Rational dosing of antibiotics in neonates should be based on pharmacokinetic (PK) parameters assessed in specific populations. PK studies of neonates are hampered by the limited total plasma volume, which restricts the sample volume and sampling frequency. Available drug assay methods require large sample volumes and are labor-intensive or time-consuming. The objective of this study was to develop a rapid ultra-performance liquid chromatographic method with tandem mass spectrometry detection for simultaneous quantification of amoxicillin, meropenem, cefazolin, cefotaxime, deacetylcefotaxime, ceftriaxone, and vancomycin in 50 μl of plasma. Cleanup consisted of protein precipitation with cold acetonitrile (1:4) and solvent evaporation before reversed-phase chromatographic separation and detection using electrospray ionization tandem mass spectrometry. Standard curves were prepared over a large dynamic range with adequate limits of quantitation. Intra- and interrun accuracy and precision were within 100% ± 15% and 15%, respectively, with acceptable matrix effects. Coefficients of variation for matrix effects and recovery were <10% over six batches of plasma. Stability in plasma and aqueous stocks was generally sufficient, but stability of meropenem and ceftriaxone in extracts could limit autosampler capacity. The instrument run time was approximately 3.50 min per sample. Method applicability was demonstrated with plasma samples from an extracorporeal membrane oxygenation-treated neonate. Different β-lactam antibiotics can be added to this method with additional ion transitions. Using ultra-performance liquid chromatography mass spectrometry, this method allows simple and reliable quantification of multiple antibiotics in 50 μl of plasma for PK studies of neonates. Copyright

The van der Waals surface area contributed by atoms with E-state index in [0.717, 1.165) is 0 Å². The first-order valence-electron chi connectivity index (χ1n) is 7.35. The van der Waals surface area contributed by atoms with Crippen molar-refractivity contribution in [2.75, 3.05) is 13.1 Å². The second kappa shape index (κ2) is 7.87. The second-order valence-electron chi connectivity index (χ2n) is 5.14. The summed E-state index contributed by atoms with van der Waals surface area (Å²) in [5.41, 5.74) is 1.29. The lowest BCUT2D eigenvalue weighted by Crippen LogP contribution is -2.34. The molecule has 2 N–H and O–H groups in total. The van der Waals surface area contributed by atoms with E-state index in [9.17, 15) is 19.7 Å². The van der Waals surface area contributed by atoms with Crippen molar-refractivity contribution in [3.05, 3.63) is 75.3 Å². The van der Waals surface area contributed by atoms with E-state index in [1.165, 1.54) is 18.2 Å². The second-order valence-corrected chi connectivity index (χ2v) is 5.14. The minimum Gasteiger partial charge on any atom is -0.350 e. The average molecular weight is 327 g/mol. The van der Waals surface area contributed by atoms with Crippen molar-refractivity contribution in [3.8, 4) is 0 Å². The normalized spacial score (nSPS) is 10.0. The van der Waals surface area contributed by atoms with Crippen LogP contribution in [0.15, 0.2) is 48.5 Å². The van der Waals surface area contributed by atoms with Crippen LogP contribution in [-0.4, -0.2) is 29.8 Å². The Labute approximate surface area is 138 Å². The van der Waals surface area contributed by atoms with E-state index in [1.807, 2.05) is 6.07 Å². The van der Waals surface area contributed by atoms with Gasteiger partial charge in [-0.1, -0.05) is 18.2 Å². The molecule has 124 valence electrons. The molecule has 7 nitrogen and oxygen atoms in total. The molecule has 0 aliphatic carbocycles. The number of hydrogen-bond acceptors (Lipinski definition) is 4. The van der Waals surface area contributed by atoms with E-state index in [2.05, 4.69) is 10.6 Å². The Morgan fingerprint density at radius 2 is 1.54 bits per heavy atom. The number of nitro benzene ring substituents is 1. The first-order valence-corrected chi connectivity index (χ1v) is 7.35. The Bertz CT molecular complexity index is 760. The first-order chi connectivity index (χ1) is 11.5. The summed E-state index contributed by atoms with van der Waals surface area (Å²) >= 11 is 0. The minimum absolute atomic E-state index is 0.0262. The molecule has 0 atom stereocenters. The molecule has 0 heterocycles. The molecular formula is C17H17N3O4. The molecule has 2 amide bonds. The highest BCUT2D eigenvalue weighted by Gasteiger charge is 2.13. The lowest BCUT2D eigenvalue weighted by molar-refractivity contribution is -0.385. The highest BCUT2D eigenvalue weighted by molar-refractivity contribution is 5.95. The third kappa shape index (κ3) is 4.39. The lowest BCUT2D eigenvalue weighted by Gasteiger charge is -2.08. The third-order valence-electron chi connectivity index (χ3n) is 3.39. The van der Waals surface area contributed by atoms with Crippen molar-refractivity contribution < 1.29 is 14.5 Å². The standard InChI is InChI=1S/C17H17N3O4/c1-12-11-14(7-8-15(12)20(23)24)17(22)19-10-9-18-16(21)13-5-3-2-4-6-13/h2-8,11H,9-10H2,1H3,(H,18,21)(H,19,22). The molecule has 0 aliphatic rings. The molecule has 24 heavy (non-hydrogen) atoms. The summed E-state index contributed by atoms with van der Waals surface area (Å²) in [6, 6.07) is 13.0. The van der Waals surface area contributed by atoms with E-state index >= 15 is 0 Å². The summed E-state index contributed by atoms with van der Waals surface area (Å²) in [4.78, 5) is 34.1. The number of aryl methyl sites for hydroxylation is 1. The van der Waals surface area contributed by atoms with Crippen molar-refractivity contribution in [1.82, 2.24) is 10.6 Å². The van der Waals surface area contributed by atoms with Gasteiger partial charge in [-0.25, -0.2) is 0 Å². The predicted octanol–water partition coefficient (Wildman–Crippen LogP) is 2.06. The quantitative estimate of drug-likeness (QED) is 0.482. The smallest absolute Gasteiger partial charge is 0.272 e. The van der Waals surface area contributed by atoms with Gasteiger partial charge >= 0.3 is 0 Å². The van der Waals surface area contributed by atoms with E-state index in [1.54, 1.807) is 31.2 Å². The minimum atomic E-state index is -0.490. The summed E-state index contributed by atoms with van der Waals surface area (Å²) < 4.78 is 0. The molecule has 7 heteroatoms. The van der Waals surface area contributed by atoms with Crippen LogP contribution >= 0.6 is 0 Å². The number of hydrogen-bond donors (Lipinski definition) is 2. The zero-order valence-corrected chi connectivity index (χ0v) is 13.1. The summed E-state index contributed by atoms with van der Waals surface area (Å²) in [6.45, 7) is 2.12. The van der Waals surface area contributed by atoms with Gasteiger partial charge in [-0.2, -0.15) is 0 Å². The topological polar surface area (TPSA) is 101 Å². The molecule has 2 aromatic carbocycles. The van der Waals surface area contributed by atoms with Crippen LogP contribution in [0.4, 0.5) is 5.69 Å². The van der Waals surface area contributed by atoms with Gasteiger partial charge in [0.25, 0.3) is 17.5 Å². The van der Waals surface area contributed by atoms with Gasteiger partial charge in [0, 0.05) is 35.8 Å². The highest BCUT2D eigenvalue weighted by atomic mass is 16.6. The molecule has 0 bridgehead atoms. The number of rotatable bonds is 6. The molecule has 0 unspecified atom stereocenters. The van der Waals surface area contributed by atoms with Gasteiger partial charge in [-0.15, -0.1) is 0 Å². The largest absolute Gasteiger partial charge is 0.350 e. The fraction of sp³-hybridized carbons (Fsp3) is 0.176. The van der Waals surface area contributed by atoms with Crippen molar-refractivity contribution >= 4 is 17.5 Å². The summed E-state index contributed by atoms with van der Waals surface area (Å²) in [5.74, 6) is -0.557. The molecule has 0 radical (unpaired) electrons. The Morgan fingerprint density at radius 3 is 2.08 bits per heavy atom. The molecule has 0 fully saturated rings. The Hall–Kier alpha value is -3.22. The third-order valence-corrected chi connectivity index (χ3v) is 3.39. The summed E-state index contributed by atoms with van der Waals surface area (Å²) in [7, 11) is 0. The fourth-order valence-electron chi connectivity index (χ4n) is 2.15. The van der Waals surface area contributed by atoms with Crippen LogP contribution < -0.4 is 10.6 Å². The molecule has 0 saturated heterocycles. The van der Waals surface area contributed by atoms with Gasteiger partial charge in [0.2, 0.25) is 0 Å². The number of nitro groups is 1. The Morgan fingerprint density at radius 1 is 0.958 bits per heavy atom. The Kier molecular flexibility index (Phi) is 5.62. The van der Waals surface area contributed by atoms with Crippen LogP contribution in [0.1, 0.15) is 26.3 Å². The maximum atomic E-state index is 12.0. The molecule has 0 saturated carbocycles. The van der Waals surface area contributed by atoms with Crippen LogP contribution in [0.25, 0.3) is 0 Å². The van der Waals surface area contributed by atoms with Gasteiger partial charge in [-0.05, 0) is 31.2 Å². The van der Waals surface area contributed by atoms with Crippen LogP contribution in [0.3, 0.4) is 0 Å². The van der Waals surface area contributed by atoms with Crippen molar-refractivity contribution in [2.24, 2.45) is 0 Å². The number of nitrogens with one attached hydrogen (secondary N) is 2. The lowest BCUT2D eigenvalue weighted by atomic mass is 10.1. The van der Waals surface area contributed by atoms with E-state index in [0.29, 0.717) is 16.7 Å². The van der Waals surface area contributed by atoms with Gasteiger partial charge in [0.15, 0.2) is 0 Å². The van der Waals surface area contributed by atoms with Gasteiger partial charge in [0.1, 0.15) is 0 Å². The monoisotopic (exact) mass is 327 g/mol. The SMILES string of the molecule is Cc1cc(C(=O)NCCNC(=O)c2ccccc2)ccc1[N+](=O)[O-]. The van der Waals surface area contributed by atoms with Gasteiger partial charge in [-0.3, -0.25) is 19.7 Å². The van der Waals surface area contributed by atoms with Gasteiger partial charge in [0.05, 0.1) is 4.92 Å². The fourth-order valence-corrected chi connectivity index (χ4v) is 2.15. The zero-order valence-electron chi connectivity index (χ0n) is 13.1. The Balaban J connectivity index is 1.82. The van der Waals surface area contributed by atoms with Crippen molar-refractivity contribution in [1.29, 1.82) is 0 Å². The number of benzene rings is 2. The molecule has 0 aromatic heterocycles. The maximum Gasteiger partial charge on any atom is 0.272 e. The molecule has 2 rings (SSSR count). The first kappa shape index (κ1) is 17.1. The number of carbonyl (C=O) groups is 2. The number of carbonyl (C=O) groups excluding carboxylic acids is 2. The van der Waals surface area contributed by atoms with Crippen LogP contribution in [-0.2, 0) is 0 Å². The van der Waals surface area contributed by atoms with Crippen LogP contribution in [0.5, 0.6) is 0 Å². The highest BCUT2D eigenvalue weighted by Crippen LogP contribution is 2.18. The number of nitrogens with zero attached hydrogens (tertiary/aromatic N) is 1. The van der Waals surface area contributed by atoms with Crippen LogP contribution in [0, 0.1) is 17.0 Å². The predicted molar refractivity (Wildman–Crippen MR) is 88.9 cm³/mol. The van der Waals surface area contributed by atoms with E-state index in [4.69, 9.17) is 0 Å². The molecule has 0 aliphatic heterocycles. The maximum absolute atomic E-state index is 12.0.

doi.org/10.1128/AAC.00636-08, hdl.handle.net/1765/25462
Antimicrobial Agents and Chemotherapy
Erasmus MC: University Medical Center Rotterdam

Ahsman, M., Wildschut, E., Tibboel, D., & Mathot, R. (2009). Microanalysis of β-lactam antibiotics and vancomycin in plasma for pharmacokinetic studies in neonates. Antimicrobial Agents and Chemotherapy, 53(1), 75–80. doi:10.1128/AAC.00636-08